This small family of beetles gets its common name ("water pennies") from the unusual shape of the larvae, which have widely expanded dorsal plates that give the animals a flat round shape, like a coin. The classification of the family is uncertain, some authorities recognize some subgroups as separate families. There are only about 263 species in 31 genera are known (Lee et alia, 2007) but this family has not received intensive study, and there are probably more species still undescribed. (Brown, 1991; Lee, et al., 2007; Shepard, 2002)
Psephenid larvae cling to hard substrates (rocks, woody debris) in well-oxygenated water. They are most often found in fast-moving streams, especially riffle beds, but some species are found on rocky lake shores with wave action. Most pupae and all adults are air-breathing, but stay near the water. Adults are often found on the underside of logs and other objects overhanging streams. (Brown, 1991; McCafferty, 1983; White and Brigham, 1996)
Larvae are 3-10 mm long, ranging in color from pale amber to nearly black (usually matching the substrate) and have a distinctive shape. They dorso-ventrally flattened, with expansions of the dorsal plates that extend out so far that they are oblong or nearly round when viewed from above -- the head and legs completely covered. This flat round shape, plus their brownish color, earns them the name "water pennies". Larvae have clawed legs for clinging to rocks in moving water, and chewing mouthparts for scraping food off of rock and other hard substrate.
Adults are dark-colored, 4-6 mm long, with somewhat flattened bodies, short thread-like antennae, and mandibles not visible from above.
Most species in this family have amphipneustic larvae: they can extract oxygen both from air and directly from the water. They have a few functional spiracles for air breathing. Most also have filamentous gills that extract oxygen from the water, either paired structures on abdomenal sterna, or a single caudal structure near the anus. The genus Psephenoides is more fully aquatic, neither larvae nor pupae have functional spiracles, and both stages have gills. In the rest of the family, pupae and adults are air-breathers, with functional spiracles. (Brown, 1991; McCafferty, 1983; White and Brigham, 1996; Wichard, et al., 2002)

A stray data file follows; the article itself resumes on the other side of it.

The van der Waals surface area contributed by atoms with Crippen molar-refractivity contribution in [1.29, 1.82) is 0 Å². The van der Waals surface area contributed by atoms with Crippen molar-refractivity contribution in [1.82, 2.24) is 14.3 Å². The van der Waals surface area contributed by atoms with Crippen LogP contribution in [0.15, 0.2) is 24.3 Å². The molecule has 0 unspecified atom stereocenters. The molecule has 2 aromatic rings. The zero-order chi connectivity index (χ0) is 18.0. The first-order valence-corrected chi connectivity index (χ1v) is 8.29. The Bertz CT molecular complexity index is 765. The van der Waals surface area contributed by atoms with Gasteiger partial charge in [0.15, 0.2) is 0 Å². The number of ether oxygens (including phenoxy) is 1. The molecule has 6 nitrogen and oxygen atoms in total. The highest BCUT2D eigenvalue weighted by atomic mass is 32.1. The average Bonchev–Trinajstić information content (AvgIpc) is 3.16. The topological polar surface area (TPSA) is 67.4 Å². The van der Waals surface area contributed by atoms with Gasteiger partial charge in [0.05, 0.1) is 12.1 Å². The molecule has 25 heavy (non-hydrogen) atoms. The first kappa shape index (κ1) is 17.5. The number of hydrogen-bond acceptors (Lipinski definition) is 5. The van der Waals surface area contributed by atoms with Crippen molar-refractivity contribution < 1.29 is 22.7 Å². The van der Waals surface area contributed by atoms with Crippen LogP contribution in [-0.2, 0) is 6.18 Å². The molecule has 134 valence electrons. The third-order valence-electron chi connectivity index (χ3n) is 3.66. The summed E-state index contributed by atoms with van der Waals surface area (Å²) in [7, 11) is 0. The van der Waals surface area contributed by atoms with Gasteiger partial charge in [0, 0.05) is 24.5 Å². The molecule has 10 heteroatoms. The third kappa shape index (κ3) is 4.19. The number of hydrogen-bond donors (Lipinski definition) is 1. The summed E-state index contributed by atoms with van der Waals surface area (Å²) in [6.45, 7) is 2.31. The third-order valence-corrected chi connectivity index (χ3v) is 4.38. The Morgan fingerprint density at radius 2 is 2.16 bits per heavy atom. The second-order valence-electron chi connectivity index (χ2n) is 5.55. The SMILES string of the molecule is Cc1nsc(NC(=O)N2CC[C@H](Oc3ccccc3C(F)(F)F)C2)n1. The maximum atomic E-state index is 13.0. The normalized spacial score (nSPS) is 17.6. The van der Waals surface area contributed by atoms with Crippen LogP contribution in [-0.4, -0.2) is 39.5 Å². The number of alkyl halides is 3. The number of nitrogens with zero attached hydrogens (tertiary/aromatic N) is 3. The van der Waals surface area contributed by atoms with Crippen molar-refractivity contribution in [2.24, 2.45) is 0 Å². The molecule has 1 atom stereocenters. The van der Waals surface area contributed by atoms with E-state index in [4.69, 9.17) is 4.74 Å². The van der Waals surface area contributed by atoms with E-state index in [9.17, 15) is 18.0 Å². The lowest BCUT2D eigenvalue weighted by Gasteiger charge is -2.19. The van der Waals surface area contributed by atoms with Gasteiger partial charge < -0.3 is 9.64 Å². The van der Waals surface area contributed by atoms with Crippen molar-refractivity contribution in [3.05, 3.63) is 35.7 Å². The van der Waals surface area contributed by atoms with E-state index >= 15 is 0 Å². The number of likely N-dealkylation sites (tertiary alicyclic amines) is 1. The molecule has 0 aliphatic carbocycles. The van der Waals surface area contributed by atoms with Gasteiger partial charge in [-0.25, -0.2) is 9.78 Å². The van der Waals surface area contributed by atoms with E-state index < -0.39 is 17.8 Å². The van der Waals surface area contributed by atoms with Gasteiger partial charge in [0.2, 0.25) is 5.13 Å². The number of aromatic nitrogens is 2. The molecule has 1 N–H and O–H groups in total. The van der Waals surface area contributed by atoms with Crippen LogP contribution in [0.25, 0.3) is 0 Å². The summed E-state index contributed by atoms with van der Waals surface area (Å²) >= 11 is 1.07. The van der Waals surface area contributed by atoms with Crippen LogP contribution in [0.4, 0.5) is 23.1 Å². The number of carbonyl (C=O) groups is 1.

Female water penny beetles lay their eggs above or at the edge of the stream or shore habitat where their larvae will live. Aquatic larvae hatch from the eggs and drop or crawl into the water. They cling to gravel and other hard debris in the water, grazing on the algae and other micro-organisms that grow there. In this stage they grow and molt several times during warm months. If the warm season is short, they may need more than one year to complete the larval stage. When read to transform, larvae small chamber where they enter the pupal stage and metamorphose into an adult. Some species create an air-filled chamber under water, but most pupate on land, in moist soil. Pupation is completed inside the larval skin. Adults don't live long. (White and Brigham, 1996)
Reproduction information only known for one or a few species. Psephenus herricki females lay hundreds or thousands of small, bright yellow eggs on submerged and emergent objects in stream riffles with fast current. Probably semelparous, adults only live a few weeks. Believed to all be sexual dioecious species (each individual either male or female), with internal fertilization. (White and Brigham, 1996)
Water penny larvae tend to move away from light, cling to whatever they touch, and move into any water current they encounter. This helps them keep their place in streams, and not be washed into the water. Larvae of some species seem to be attracted to each other, but some are solitary and it is rare to find more than one. (White and Brigham, 1996)
Water penny larvae feed on periphyton, the thin layer of algae and micro-organisms that forms on stones and other objects in moving freshwater. Adults may not feed. (White and Brigham, 1996)
Water pennies hide from predators during the day, and are most active at night.
George Hammond (author), Animal Diversity Web.
Living in Australia, New Zealand, Tasmania, New Guinea and associated islands.
living in sub-Saharan Africa (south of 30 degrees north) and Madagascar.
living in the Nearctic biogeographic province, the northern part of the New World. This includes Greenland, the Canadian Arctic islands, and all of the North American as far south as the highlands of central Mexico.